Now to the recipe for today. This is Poitrene d'Agneau au Chou (my French version that may not be correct, but hope means 'breast of lamb with cabbage', French sounds so much more appetising than English when it comes to food).
Although the ingredients don't sound appetising at all, surprisingly the end result is full of flavour. Even yesterday had my doubts, as though having made this dish many years ago and knew it ate well, couldn't really believe it when made again yesterday. I even apologised to B in advance, saying "if you don't like it I'll cook you something else", but after eating it he came in and said it was really, really good and could he have it again. There was a little left over which I then ate myself and had to agree with him.

Yesterday couldn't remember whether the skin on the ribs should be removed or not, but left it on and as well I did for this ended up exactly like pork crackling, but even better as it was more 'tender' and so my ancient teeth found it easy to crunch. Hot roast lamb fat is particularly sweet, and as some of this filtered down through the oats, this made them almost 'toasted' when eaten. As there is not nearly so much fat with lamb breast as (say) belly pork, not THAT unhealthy.

Because the bones are still in the breast, the meat itself has great flavour, but it does mean the ribs need eating with the fingers, in the same way as Chinese (pork) spare ribs. Tear off the now tender meat with your teeth and crunch the fat/skin as you do so. Unbelievably good.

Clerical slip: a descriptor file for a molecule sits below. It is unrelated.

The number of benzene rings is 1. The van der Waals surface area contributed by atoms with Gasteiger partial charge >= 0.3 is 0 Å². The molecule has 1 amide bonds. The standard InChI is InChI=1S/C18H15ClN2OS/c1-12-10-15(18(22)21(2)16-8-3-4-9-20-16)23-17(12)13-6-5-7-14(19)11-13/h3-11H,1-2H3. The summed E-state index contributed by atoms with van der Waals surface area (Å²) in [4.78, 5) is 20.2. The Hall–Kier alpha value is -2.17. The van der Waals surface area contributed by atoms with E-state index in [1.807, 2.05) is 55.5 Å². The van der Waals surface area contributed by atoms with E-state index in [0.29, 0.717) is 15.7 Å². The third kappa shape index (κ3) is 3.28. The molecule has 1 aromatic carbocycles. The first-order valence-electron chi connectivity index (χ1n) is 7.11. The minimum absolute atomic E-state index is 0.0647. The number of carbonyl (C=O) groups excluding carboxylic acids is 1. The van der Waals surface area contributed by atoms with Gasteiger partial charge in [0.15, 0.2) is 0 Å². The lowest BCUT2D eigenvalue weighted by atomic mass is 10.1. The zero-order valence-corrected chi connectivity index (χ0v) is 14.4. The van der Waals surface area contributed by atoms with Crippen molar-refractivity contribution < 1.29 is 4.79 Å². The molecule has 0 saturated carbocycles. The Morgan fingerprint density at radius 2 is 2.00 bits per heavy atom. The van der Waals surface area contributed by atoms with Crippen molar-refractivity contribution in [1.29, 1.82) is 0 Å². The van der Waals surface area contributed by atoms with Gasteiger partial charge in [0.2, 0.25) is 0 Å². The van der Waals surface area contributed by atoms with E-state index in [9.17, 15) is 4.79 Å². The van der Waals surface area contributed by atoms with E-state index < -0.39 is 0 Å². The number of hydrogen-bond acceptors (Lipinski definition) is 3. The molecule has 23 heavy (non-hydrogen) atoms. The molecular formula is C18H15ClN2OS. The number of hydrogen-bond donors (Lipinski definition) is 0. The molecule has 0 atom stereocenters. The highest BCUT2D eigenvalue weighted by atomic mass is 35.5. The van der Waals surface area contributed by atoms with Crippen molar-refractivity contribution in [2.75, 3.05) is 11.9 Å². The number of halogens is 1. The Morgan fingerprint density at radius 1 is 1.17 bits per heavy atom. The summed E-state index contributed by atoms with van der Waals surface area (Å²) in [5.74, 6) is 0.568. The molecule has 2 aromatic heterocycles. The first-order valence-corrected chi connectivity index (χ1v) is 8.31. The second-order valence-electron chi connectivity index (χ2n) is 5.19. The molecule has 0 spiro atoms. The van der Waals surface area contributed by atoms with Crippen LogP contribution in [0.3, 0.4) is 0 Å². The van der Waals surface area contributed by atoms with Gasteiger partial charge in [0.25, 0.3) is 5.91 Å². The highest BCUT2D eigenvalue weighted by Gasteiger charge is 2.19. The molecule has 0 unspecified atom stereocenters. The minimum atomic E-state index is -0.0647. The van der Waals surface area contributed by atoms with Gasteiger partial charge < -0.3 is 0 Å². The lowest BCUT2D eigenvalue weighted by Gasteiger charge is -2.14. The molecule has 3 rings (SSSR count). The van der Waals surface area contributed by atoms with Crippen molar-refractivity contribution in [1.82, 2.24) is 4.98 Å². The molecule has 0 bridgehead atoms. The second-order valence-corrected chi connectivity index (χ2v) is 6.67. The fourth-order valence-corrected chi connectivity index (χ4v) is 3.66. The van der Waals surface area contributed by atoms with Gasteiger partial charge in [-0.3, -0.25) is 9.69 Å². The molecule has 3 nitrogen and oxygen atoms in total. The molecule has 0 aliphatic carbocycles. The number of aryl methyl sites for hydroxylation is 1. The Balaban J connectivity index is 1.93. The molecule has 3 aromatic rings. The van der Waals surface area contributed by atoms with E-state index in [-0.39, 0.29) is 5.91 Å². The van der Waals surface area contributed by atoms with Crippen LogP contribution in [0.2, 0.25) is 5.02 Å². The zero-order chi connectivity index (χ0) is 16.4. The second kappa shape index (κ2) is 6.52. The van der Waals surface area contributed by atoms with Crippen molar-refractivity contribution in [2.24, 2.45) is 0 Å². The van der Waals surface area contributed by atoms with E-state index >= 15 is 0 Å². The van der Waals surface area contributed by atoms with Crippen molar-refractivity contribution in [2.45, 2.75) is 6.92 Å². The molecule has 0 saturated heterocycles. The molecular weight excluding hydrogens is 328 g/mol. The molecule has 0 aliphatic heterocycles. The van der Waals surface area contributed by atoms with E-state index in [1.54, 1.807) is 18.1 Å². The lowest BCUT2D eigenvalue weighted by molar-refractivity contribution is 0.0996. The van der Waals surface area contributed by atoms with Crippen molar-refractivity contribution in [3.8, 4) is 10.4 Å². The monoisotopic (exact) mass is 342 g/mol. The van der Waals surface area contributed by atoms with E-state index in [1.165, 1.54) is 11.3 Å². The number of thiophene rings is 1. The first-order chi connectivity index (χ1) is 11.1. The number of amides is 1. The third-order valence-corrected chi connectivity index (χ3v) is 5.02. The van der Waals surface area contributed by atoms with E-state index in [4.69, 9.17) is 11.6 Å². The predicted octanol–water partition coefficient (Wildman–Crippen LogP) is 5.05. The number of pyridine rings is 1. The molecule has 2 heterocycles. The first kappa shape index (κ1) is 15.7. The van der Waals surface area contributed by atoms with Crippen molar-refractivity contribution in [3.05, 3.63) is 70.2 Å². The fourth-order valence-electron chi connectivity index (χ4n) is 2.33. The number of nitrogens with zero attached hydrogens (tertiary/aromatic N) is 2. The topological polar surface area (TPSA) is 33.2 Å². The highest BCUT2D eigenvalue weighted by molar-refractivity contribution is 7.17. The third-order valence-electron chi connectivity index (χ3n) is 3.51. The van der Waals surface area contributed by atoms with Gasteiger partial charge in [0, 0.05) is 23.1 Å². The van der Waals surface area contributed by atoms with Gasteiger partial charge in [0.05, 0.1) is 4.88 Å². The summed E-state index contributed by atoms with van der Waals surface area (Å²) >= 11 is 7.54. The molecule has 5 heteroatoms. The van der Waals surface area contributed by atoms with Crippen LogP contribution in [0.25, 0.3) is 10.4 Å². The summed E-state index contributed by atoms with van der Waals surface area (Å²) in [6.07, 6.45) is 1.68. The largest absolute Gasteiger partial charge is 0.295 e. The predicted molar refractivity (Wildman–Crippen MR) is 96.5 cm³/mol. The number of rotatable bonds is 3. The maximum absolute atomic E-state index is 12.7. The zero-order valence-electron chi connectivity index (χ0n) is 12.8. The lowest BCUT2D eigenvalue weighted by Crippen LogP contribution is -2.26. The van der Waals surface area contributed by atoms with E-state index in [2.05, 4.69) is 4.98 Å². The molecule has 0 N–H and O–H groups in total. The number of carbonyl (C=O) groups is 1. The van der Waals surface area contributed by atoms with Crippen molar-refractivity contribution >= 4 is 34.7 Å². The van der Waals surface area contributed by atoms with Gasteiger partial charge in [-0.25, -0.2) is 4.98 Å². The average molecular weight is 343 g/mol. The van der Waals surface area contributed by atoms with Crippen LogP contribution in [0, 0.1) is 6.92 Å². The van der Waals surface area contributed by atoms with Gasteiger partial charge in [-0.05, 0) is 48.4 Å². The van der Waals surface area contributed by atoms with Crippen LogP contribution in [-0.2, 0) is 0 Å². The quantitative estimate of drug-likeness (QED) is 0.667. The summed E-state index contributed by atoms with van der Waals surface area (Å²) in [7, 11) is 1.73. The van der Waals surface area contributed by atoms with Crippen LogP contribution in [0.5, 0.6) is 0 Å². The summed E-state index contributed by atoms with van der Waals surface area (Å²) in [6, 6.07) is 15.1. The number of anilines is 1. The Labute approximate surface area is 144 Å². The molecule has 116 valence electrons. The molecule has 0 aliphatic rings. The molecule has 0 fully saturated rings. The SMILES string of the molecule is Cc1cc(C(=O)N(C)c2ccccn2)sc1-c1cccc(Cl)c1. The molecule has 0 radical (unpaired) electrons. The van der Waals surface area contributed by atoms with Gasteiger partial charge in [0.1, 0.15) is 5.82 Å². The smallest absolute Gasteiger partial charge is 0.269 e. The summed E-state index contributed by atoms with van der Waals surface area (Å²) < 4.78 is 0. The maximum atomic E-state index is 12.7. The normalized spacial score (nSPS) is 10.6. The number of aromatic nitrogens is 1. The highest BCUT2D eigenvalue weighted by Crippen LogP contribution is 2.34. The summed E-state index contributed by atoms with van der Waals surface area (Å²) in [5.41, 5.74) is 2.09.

(Reminds me of another way I've cooked breast of lamb. Cut into ribs, simmered for half an hour in water (to help tenderise the meat), then drained well and coated with a sticky glaze to finish off in the oven for 15 minutes and they end up identical to Chinese 'ribs', and taste as good as, if not better.

This dish can be served with potatoes or rice, but because it contains oatmeal (a carbo), yesterday just served it as-is, and it was fine like that.
Poitrine d'agneau au Chou: serves 4
half a hard white cabbage, finely shredded
1 tsp sunflower oil
1 large onion, thinly sliced
4 rashers streaky bacon, chopped
4 oz (100g) porridge oats
zest and juice 1 large or 2 small lemons
1 breast of lamb, cut into ribs
chopped fresh parsley, optional
Steam the cabbage until tender, then set aside. Put the oil in a frying pan with the bacon and onion and fry until the onion is softened and the bacon lightly crisp. Stir in cabbage, then the oats and lemon zest and juice, and remove from heat.
Spread the contents of the pan over a shallow greased ovenproof dish and top with the lamb, skin/fat side up. Bake at 200C, 400F, gas 4 for one hour. If using, sprinkle the chopped parsley over the top when ready to serve. As said before - eat and enjoy!

That's it for yet another day. We've already had rain, now some blue sky has appeared, but still fairly breezy. It was supposed to snow over the weekend, maybe it did in Scotland. Certainly not here in Morecambe. Maybe we will have none this winter which will be a pity as I do love to see the big flakes fall. Wouldn't it be lovely if we could have a long hot summer, with any rainfall coming whilst we were all tucked up in bed. Waking to a garden full of scented flowers, not to mention butterflies and birds is my idea of paradise (as long as there are angels around to do any weeding that is necessary).
In the meantime have to bring myself back to the real world and start planning tonight's supper, not yet sure what. Lamb yesterday, so tonight's meal should be based on either chicken, beef, pork, fish or even vegetarian meal. Or maybe something simple such as sausage, egg, beans and chips. Have to run a few ideas past B to find out the one he prefers (then make something else. Just kidding!).

Please join me tomorrow, I so look forward to meeting up with you - even at a distance. Don't let me down. Enjoy your day. TTFN.